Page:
11. One thing I found in Japan is furikake or sprinkles for rice. They come in numerous flavours, are cheap, tasty and lightweight. I haven’t tried to find them in North America but I imagine they would be available in most oriental grocery stores.

  12. Kesate Batawi says:

    Also if ya have a small amount of space in your bug out pack, try stock cubes, there small and contain herbs and salt, so bang for buck there great

  13. GatorGeek21 says:

    Reading this post & the comments makes me think of a time in my early-to-mid 20’s. There was very little for jobs & the best I could do was a part-time job & welfare. I hated being on the dole & I amazed people by actually building a little bit of savings while on it. LOL! Interesting side note…welfare actually wanted me to quit my job so that I could look for a full-time job. Talk about building suckling reliance on the government teet. But I digress.

    I would often take home 2-day olds from the cafe I worked at & would limit myself often to 1-2 meals a day. I would also walk pretty much everywhere. When I bought food I tried to stock as much staples as I could & supplemented with as much diversity as I could. I have always been a “spice guy” so I always had a good supply of various things to play with…even if they didn’t normally go together. I was also blessed by the occasional care package from mom which often contained some canned/boxed food & the occasional sweets. Through all of this time I NEVER used a food bank. I figured as bad as I had it there are still others that have it worse then me.

    The worst it ever got was when I was kicked off welfare (I had a crappy social worker who hated me for some reason…maybe I didn’t fit the mold). & owed 2 months rent & the grand total of my bank account was a whopping 27 cents (that’s Canadian money folks). To top it all off basically all I had was a package of spaghetti & a couple can’s of tomato soup. It is amazing some of the creations I came up with. Fortunately I had a friend who I occasionally helped pick up day old’s from a gourmet bakery & he would offer me & a few others to select some stuff. Mmmm…still remember those croissants with cheese & bacon in them. Or chocolate with icing sugar. And some cool breads. Another side note…I remember giving me poop for not calling home & asking for help. I told her quite simply, “I am the one who got myself into this situation. It is up to me to get myself out.”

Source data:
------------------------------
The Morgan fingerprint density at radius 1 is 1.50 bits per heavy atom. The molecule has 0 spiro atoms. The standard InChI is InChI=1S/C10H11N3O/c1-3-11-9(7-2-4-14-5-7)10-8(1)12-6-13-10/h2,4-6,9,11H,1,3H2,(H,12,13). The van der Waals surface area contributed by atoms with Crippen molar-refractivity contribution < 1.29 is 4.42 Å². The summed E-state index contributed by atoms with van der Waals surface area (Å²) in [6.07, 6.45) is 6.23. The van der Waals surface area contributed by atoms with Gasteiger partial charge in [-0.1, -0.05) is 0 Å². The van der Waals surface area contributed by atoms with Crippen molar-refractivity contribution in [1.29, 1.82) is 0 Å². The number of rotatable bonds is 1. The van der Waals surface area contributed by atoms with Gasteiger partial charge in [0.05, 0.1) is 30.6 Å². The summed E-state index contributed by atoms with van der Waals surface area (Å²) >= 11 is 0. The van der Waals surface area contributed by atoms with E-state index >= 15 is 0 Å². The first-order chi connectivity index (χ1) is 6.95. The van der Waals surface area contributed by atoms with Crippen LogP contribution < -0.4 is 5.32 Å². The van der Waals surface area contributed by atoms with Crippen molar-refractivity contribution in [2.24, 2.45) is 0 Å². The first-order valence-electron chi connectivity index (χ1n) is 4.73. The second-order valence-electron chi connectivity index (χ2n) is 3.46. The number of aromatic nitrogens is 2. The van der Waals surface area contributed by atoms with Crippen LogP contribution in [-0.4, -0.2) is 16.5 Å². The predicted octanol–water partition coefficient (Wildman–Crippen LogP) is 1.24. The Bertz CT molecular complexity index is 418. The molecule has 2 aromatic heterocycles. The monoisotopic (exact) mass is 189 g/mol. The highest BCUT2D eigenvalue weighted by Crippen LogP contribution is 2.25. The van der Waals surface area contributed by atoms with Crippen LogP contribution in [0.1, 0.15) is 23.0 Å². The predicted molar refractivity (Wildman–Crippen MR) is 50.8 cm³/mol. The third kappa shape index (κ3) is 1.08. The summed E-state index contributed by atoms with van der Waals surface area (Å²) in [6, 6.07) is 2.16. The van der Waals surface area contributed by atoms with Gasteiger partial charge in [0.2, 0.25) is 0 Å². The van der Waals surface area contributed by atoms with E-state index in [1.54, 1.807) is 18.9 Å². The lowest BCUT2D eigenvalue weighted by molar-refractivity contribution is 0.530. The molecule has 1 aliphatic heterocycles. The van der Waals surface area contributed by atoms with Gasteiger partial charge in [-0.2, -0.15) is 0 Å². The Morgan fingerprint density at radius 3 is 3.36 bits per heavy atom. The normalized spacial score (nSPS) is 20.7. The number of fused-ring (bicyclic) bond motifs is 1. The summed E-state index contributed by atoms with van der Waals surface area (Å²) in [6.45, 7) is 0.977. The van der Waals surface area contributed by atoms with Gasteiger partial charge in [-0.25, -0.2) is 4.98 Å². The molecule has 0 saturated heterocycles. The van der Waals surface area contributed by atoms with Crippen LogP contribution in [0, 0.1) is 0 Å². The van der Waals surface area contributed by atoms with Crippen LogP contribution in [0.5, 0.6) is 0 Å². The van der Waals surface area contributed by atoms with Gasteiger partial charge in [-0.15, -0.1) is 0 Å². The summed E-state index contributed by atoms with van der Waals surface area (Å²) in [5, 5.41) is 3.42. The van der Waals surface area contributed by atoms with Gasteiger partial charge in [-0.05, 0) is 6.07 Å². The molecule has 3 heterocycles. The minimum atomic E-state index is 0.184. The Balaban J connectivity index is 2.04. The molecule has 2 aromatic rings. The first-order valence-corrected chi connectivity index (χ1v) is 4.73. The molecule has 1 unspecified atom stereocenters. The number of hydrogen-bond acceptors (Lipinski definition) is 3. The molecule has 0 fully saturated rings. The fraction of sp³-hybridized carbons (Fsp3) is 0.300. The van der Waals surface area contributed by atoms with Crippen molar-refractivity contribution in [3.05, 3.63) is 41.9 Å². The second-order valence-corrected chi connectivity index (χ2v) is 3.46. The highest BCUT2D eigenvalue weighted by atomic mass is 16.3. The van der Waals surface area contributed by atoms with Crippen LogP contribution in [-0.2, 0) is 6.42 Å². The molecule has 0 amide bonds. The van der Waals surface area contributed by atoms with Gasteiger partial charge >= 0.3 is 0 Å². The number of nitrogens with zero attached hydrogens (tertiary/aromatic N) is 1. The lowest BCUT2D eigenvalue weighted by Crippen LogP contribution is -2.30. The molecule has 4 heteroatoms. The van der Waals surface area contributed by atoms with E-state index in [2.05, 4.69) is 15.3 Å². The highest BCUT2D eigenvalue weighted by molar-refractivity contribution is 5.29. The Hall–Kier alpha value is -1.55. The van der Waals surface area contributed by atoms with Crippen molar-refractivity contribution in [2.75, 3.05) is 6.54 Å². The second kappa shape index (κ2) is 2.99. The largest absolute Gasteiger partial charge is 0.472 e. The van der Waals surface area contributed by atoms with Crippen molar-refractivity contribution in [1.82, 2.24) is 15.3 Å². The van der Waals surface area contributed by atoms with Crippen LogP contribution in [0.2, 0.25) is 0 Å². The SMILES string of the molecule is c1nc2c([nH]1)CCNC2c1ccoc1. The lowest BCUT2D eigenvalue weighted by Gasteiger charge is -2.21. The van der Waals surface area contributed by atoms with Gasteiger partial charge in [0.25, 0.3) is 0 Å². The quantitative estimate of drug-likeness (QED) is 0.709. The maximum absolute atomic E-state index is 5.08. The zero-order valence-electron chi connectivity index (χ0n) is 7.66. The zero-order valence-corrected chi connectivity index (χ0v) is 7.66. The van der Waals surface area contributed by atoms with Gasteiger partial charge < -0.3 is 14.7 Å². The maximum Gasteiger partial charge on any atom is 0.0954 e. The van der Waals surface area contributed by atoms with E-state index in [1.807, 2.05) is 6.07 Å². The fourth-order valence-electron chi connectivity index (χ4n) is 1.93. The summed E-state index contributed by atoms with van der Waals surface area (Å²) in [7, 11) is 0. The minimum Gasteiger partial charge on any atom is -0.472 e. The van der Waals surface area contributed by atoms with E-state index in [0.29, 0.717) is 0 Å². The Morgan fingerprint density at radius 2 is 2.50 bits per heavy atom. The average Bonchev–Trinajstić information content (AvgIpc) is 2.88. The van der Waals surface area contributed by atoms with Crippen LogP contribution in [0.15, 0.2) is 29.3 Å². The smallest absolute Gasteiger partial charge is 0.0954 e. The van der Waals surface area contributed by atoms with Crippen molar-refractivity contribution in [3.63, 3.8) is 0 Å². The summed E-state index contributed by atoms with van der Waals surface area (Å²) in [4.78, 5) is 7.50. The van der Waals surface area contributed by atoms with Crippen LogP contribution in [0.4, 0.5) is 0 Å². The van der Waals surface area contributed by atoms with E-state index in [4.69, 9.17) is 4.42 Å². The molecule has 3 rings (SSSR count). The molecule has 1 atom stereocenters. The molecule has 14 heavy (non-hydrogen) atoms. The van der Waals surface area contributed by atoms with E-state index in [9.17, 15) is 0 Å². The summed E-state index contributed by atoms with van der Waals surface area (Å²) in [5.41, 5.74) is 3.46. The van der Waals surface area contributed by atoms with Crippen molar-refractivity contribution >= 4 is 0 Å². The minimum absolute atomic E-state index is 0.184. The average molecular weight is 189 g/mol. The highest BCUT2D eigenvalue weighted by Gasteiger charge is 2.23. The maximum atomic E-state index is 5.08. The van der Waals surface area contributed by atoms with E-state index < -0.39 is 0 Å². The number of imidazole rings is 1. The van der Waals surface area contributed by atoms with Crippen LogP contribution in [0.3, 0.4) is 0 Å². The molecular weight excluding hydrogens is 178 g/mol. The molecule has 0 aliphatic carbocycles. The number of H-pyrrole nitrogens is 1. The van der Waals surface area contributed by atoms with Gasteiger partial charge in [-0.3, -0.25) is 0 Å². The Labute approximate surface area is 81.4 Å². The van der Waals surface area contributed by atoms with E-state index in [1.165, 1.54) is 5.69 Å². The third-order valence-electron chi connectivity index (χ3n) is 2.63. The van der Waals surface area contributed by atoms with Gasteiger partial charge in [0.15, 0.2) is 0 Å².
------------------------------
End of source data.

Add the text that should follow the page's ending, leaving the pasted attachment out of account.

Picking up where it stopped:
I definitely experienced some food boredom during this time, but looking back in retrospect I was focusing on keeping alive for another day…a better day ahead that I knew was coming. As a matter of fact I was able to share from the little I had…which made me almost human again. I remember my sister bringing that up & breaking into tears at my wedding…in the context of just how resilient & adaptable I could be. People were amazed…but for me…it was…yeah…I was just being who I am.

    As I look back & think about this point in my life, I can see now how God was using it to prepare me…for being prepared. I had been a boy scout for years, but some of that got lost in the years. Now…in my 40’s…I have had the prepper bug rekindled & I am grateful for what I went through in the past. It has allowed me to think about what can happen; what I can do to try & avoid it; what I can tolerate…among others things. I think the biggest thing I got from my past was resilience creative thinking & flexibility…with a healthy dose of “suck it up princess.” I guess the reason I shared this was potentially to encourage others to rely on their 2 most important prep’s: Their relationship with their higher power (if applicable) & themselves.